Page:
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Madden 21 Review: EA's Legendary Football Title Losing its Luster

  EA’s once-great football franchise is crumbling right before our very eyes. Gone are the days of Pat Sumerrall and John Madden in favor of ushering in the era of commentators Brandon Gaudin and Charles Davis. That should tell you all you need to know about the iconic football video game title’s fall from grace.

Full disclosure, I’ve been a Maddenite for the better part of the last two decades. From the days of Super Nintendo to PlayStation2 and every console in between, I’ve played the game on virtually all platforms and played through each year’s installment, too. So when I received a review copy of this year’s iteration for Xbox One, I had guarded optimism that the developers would start to move the franchise back in the right direction and get back to the game’s roots. By roots, I don’t mean bringing Madden and Summerall back into the fold with blocky polygon character models or adopting game cartridges.

Madden has been using the Frostbite engine since 2014, not coincidentally, the game has been in a steady freefall ever since. While I’ve been a loyal follower of the franchise, 2020 was the first time I seriously considered another football title could bump the legendary game off its high perch.

The world where it’s easier to complete a pass to Richard Sherman than it is Julio Jones is not a world I want to be living in, but Madden 21 creates this nightmarish scenario for players to endure. During online matches, I was convinced that my early turnover problems were going to become a thing of the past once I adjusted to the game physics. That was not the case. Every 50/50 ball seemed to go to the defender as one- handed interceptions, outstretched grabs from cornerbacks and ranging safeties scurrying from the far sideline to the middle of the field to secure a pick is the norm in this bizarro virtual football world. Madden 21 should come with a throwaway controller for those gamers who are as vexed and perturbed with the cornerback friendly, quarterback-hostile experience as I am.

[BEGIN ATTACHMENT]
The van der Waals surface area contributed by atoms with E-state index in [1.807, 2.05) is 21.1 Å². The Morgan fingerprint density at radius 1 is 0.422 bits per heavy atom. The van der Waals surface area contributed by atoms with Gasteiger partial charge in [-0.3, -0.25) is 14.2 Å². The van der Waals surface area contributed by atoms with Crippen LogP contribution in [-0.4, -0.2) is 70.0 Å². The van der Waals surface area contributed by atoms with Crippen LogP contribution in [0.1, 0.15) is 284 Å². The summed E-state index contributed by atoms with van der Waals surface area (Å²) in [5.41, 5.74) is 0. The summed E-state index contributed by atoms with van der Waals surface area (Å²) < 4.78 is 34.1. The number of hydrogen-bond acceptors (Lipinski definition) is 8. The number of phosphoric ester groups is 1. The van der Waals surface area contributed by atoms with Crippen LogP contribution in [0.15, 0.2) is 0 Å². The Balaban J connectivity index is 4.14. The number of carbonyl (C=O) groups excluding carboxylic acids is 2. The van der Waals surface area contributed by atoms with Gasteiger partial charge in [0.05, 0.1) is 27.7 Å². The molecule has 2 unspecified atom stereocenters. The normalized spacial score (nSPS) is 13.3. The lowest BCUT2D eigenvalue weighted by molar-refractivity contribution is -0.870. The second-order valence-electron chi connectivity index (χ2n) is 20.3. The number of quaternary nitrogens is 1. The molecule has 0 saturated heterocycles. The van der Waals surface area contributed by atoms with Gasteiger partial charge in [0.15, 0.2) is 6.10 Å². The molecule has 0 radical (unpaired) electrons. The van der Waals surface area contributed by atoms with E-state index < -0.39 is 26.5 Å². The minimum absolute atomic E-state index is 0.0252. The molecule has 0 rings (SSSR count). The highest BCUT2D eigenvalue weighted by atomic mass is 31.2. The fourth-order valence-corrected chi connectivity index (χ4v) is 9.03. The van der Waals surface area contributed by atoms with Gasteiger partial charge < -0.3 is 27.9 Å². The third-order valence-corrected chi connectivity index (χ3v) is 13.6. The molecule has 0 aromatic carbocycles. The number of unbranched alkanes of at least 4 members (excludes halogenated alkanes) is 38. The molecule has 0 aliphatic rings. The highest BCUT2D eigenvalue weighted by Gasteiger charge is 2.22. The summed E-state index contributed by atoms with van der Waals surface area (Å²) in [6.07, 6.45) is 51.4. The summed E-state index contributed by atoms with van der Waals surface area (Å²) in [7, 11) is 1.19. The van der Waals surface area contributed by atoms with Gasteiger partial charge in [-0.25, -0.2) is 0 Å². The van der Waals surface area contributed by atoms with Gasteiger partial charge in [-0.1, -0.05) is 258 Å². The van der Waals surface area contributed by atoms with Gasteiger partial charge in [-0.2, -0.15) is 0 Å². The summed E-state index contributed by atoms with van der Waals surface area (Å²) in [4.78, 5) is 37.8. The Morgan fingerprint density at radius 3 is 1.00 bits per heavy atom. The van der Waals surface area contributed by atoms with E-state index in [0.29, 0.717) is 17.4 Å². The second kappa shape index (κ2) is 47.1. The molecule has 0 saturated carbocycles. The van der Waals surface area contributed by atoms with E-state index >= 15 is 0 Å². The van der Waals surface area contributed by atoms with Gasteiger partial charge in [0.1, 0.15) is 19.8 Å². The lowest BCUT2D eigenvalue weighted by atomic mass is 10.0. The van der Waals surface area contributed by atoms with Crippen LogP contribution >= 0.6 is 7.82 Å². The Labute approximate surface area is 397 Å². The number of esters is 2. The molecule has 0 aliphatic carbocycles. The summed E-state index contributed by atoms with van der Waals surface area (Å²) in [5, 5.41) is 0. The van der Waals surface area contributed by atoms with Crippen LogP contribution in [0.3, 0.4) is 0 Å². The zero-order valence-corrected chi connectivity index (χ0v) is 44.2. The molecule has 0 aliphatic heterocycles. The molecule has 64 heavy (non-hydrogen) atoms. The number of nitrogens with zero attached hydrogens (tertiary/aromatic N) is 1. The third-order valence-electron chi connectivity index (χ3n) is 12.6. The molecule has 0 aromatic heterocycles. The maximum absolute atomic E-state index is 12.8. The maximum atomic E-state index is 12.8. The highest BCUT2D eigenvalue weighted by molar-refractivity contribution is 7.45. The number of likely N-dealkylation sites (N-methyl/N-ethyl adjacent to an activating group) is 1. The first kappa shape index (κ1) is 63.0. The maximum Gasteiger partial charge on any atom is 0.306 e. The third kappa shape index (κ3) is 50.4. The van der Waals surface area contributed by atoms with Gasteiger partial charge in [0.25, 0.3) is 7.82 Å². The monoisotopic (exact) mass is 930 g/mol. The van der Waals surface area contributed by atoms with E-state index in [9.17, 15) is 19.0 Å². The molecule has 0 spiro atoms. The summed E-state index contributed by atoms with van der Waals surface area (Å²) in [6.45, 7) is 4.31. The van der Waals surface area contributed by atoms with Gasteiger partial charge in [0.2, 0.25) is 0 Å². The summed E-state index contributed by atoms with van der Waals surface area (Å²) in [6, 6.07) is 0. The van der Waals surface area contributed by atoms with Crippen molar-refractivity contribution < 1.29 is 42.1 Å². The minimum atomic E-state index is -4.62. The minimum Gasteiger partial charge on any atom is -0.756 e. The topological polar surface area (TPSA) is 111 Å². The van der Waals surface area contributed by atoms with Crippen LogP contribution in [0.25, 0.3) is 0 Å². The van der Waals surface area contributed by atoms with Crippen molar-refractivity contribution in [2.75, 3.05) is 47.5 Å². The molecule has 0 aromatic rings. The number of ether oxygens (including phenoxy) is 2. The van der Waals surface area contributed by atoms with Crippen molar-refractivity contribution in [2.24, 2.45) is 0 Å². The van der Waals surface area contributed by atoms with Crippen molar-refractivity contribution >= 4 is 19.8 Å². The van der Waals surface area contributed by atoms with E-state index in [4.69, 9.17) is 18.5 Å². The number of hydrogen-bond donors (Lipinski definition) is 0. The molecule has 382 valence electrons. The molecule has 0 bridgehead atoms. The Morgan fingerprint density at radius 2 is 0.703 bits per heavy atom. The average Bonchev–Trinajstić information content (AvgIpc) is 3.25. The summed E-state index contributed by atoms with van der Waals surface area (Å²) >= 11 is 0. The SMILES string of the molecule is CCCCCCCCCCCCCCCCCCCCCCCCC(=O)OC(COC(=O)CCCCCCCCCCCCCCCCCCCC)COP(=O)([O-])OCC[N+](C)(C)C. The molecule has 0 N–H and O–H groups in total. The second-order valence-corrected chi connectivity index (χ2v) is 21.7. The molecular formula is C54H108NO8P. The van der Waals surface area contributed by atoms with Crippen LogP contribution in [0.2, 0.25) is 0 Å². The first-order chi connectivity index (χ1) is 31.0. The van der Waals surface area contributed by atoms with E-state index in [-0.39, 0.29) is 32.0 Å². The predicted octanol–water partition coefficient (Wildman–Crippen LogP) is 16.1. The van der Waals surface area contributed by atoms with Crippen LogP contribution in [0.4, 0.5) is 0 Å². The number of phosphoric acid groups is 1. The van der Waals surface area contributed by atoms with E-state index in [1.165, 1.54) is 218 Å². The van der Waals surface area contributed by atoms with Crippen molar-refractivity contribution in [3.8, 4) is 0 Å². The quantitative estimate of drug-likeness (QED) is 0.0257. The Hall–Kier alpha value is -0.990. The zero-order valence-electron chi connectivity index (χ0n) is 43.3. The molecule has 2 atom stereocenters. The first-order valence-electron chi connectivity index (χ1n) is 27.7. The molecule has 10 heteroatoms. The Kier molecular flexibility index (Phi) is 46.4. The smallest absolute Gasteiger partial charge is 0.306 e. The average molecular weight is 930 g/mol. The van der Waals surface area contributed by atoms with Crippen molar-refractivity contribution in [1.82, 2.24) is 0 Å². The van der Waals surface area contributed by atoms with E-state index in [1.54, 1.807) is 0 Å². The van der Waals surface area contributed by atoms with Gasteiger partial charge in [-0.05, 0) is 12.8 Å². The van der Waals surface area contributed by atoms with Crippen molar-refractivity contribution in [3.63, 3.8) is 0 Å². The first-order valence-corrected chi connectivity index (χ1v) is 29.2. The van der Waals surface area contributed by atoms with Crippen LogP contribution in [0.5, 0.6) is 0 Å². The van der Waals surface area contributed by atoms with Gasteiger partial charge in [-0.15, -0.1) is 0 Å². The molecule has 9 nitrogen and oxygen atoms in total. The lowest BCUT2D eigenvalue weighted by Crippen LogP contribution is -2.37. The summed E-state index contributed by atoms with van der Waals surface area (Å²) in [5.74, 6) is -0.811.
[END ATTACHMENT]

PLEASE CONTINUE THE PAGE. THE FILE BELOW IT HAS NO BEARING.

Despite the hair-pulling, maddening nature of the game, I still managed to climb into the top two percent of online players by featuring a steady diet of halfback draws, bubble screens and safe, quick passes to limit turnovers. With no vertical passing game to speak of and by capitalizing on the mistakes of opponents, Madden 21 becomes a game that is more about the throws you don’t make than the ones you do.

 Even with the arrival of the unrealistic Yard Mode, which is intended to mirror EA’s NFL Street, has minimal entertainment value. The X-Factor abilities allow players to possess superhuman athletic prowess, which makes an NFL Simulation into more of an arcade-like field. I even played an online game where yardage markers, boundary lines and endzones didn’t even exist. Glitches and faulty AI are aplenty. There’s a reason why hardcore fans of the franchise are starting to jump ship on this year’s version as the NFL’s exclusive football franchise really dropped the ball with Madden 21.

Overall Grade 6.5/10